Arctic titan
For this image, I wanted to make sure I had good depth of field, particularly around his head, plus enough shutter speed to stop his action and that of the people bouncing around on the polar rover (well, it felt like they were bouncing anyway).

1/1000th and F6.7 did the job. I had + ½ stop of exposure compensation dialed in to help keep the snow from tricking the meter into an underexposure. The camera picked ISO 640.

Raccoon hideout
One aspect I like about this technique is that it helps me use the lowest possible ISO when I’m shooting static subjects. By setting my shutter speed as low as I can get away with for a particular situation, as well as opening my lens as wide as I can for said situation, I’m automatically shooting at my lowest possible ISO – without having to dive into menus or mess with buttons and dials to change it.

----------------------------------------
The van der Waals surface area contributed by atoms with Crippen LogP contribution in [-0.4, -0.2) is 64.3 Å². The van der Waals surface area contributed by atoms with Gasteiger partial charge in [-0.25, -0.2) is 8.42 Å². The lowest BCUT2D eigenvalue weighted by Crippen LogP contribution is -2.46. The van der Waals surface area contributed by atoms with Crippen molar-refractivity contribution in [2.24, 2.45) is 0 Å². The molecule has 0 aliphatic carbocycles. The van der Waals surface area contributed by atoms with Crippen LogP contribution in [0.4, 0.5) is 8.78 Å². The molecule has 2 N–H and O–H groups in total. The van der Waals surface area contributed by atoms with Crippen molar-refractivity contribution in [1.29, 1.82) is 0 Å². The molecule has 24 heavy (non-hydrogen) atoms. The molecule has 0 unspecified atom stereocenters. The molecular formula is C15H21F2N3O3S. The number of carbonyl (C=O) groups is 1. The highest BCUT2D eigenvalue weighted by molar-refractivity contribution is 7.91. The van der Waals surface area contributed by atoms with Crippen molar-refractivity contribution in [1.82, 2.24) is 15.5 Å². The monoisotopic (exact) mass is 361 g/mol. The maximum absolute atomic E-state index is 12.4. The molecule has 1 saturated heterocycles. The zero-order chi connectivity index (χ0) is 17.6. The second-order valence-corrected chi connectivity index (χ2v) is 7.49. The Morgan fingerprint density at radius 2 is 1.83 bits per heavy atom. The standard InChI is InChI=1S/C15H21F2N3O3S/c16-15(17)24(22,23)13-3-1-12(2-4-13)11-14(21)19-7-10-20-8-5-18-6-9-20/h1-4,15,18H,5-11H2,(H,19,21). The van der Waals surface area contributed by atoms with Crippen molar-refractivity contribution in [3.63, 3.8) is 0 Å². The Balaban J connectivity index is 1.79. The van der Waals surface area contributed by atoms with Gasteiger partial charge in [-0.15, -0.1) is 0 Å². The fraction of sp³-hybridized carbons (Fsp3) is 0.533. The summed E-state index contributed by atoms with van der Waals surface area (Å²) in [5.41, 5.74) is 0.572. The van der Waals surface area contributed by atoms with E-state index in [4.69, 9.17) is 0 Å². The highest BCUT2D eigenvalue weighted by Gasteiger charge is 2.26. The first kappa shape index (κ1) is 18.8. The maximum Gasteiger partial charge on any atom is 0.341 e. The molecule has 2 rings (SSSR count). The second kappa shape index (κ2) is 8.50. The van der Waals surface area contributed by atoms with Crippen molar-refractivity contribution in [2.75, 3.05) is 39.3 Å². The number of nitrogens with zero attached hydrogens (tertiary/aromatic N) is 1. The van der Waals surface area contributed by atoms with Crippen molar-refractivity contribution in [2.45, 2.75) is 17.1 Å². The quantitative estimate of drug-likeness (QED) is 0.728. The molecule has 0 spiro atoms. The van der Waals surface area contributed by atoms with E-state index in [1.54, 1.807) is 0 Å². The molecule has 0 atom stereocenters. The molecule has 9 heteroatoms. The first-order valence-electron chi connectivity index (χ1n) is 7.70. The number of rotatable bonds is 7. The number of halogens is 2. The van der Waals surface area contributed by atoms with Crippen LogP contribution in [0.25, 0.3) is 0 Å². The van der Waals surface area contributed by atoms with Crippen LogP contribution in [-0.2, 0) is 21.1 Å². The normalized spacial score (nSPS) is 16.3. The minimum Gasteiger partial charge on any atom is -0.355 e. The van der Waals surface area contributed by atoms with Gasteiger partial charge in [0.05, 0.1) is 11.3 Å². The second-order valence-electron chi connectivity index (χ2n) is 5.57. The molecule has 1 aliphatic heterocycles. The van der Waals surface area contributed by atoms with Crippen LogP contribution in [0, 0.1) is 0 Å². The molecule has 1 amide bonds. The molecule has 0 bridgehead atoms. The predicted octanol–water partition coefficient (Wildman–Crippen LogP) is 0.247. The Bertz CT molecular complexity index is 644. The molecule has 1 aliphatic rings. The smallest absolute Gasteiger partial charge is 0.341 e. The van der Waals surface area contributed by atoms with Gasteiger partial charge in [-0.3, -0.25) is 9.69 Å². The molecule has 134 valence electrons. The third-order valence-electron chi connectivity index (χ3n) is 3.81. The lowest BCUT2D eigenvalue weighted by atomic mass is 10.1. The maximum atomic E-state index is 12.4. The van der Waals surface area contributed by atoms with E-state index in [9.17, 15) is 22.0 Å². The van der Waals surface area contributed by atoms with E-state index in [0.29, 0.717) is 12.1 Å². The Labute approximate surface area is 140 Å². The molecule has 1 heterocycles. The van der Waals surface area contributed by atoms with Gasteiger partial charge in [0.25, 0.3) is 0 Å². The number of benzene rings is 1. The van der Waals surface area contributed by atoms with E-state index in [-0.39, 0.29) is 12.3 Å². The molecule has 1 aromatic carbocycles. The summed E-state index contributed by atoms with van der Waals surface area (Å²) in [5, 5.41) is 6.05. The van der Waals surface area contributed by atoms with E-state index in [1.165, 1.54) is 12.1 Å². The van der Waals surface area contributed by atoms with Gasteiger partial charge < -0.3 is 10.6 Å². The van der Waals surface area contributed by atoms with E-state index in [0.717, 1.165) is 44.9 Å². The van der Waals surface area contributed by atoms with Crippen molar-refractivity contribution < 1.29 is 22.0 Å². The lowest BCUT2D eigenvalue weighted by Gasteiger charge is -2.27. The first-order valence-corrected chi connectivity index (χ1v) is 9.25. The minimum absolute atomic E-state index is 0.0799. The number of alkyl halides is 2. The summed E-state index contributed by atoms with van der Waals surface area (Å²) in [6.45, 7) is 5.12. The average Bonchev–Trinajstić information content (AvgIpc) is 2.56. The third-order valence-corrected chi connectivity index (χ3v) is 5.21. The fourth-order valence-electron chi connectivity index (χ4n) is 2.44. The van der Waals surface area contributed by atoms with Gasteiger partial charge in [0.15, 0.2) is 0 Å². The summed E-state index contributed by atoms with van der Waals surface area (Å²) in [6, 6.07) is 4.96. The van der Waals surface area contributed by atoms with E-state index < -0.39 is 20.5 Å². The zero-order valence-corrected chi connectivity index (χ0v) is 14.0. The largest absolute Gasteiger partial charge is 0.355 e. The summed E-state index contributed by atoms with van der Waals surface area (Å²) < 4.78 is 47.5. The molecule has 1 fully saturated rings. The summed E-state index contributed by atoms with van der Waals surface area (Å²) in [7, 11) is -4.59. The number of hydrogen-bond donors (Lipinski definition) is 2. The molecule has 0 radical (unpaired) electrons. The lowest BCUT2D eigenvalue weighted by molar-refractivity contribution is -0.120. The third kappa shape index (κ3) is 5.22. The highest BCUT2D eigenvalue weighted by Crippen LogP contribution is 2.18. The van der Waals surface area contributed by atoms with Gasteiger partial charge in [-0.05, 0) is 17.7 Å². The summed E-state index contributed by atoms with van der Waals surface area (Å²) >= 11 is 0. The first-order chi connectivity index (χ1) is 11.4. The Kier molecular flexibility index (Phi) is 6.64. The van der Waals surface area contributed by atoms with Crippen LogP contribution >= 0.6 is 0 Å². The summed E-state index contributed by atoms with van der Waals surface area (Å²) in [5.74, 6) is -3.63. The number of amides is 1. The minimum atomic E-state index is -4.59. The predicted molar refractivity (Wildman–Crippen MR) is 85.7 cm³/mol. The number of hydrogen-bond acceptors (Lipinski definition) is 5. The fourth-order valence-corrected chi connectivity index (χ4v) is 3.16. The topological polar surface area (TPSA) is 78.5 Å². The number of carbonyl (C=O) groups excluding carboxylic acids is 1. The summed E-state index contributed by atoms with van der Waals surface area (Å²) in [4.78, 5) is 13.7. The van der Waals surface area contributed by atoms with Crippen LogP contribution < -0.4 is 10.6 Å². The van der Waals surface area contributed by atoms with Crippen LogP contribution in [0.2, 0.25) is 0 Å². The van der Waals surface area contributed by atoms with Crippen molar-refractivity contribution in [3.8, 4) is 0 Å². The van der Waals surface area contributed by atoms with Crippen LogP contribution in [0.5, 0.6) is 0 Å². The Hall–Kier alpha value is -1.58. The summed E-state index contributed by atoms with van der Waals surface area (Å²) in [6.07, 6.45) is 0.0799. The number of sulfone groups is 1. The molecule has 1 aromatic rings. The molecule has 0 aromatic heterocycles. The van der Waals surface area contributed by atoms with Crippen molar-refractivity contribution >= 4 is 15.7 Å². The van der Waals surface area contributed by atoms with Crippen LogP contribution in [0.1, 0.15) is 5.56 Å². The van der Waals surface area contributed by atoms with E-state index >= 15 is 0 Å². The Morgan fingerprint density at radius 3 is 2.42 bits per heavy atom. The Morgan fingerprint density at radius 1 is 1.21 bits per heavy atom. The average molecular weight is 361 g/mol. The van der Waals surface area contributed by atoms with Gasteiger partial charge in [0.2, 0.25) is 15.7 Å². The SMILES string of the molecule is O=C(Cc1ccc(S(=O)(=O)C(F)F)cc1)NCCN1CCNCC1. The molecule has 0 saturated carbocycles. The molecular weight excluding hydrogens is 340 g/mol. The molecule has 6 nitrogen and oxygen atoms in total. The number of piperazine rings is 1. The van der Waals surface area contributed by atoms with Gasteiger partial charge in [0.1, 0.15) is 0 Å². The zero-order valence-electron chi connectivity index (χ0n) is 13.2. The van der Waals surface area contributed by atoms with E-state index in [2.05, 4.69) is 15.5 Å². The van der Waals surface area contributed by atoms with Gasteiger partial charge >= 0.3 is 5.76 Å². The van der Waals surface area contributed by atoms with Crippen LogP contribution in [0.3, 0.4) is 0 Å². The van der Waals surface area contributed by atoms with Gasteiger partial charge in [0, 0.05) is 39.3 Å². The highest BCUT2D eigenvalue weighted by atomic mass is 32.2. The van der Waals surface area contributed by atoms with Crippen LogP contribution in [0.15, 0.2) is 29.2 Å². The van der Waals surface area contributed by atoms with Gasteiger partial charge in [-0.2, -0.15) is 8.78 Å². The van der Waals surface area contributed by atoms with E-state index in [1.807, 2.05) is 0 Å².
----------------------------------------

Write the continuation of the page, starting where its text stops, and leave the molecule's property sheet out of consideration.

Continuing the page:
Although this image was pushing ISO 2500, it was still the lowest ISO I could get away with based on the settings I needed to pull off the shot (1/320th at F/6.3). If I were using Auto ISO, I’d almost certainly have it set at a much higher shutter speed and would have needed to go in and adjust it. With regular ISO, I would have been constantly changing it to keep up with the falling light levels. With this setup, as the light level falls, the camera will gradually increase the ISO without my intervention.

Of course, any of these images could have been captured in any other exposure mode, no doubt about it. However, I find that using Manual Mode with Auto ISO makes on-the-fly changes much quicker and allows me to make creative decisions much faster than the other exposure modes.